MARTON CSOKAS: That is possibly where the show, I do not know, I am speaking out of turn, not because I know or I do not know. I would think that we would venture into that area more, I am guessing. Just by some of the things that have occurred, some of the philosophies particularly, which would be exciting. By starting from a, at least in my terms, a neo-Victorian Japanese perspective as opposed to the Chinese. At least in some of the outlook stylization and costume in particular and the you have the whole Martial Arts things. I think it seems that we are going into the eastern philosophy role, if it continues.

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QUESTION: So it seems like, besides the eastern philosophy, also there is going to be southern influence especially coming from you guys. How familiar were you with that before the project started and was there anything specific about learning about the culture and how the people acted and what was said really informed your characters?

ORLA BRADY: You were reading Tony Morrison and just really settling down into the South, weren’t you? In a way that was quite, it somehow has got to have come through you, I think more so you. I just felt because we were shooting in the South and because I knew you were creating this character, we did not want to place it exactly there. We wanted to have this kind of, people could be from anywhere, because it is vaguely somewhere in America in the future. So I did not want to settle it right down into plantation hands and said, that is not what it is about and it is not supposed to be the cults, they are not supposed to be slaves in a sense that we know historically. It is supposed to be a feud lord, but it is not unlike that, but it is a much more generic thing. I did not, from personal experience it was gorgeous being there but I did not bring it into the role.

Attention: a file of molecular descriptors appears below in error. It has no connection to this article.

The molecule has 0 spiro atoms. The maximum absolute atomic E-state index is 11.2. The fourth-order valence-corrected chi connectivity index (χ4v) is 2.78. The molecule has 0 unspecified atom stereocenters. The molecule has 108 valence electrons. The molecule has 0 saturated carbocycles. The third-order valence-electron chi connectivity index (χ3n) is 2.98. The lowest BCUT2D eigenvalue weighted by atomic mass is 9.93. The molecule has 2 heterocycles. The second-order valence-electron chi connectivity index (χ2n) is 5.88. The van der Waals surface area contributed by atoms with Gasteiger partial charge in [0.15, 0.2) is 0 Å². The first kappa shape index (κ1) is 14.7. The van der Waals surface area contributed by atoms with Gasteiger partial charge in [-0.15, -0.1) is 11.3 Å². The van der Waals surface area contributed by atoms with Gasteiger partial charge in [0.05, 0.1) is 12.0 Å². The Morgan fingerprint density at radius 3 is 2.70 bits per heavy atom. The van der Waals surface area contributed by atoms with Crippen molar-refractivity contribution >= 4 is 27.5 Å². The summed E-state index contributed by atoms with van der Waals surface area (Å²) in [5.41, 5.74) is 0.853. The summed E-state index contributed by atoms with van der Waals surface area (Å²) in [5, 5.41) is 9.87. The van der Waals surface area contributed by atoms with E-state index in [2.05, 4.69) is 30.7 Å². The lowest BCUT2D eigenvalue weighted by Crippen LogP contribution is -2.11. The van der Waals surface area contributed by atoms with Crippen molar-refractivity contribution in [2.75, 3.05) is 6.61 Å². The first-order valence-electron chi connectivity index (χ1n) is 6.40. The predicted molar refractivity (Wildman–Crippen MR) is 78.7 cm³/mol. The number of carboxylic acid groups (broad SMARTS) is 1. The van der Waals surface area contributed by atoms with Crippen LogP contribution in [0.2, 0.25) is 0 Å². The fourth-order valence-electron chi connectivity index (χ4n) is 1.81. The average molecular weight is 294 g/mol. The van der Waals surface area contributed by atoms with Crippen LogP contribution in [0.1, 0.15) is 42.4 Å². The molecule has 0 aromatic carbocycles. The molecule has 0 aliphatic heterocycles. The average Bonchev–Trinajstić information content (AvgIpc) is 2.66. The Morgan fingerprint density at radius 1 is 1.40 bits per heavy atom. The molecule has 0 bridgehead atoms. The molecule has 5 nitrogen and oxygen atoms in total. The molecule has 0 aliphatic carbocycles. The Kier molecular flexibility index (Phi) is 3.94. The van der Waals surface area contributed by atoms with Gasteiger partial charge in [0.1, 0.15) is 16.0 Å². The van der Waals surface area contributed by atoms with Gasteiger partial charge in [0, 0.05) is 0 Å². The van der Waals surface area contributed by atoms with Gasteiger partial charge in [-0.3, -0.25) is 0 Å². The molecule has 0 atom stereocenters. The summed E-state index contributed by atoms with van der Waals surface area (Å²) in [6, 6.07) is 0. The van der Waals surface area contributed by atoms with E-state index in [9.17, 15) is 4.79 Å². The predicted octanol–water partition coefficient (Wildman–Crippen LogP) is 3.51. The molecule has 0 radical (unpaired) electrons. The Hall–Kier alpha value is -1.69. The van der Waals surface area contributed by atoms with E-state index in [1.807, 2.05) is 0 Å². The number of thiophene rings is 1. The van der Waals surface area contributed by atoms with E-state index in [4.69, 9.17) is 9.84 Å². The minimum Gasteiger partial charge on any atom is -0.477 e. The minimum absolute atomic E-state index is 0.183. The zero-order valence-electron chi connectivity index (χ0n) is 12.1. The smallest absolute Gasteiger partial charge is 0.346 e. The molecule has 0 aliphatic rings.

MARTON CSOKAS: In a way, we are not really in the South but there is a nod to that. It could be anywhere. The reason that I chose that man of the South, a generic accent really, that choice was because he said so much and there is the fruition of the oratory of the South. It just allows me places to go. I wanted to do something much more, not southern but other choices that were a little more extreme. But the world then changed that because it is quite a Victorian world too, which goes back to the East / West thing. It is very Anglo, much more than I think most of us thought it was going to be.

ORLA BRADY: Yes it was, for us.

MARTON CSOKAS: In some ways that was a restriction but a restriction that became an advantage in some ways. But really the choice, the Southern thing was, yes we were there and it was hard to avoid but also that allowed me some leeway in which to articulate these ideas. There are big long monologues and it was just a way to make them more interesting, as interesting as possible.

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QUESTION: How much input did you have in developing your characters?

MARTON CSOKAS: We were left to our own devices.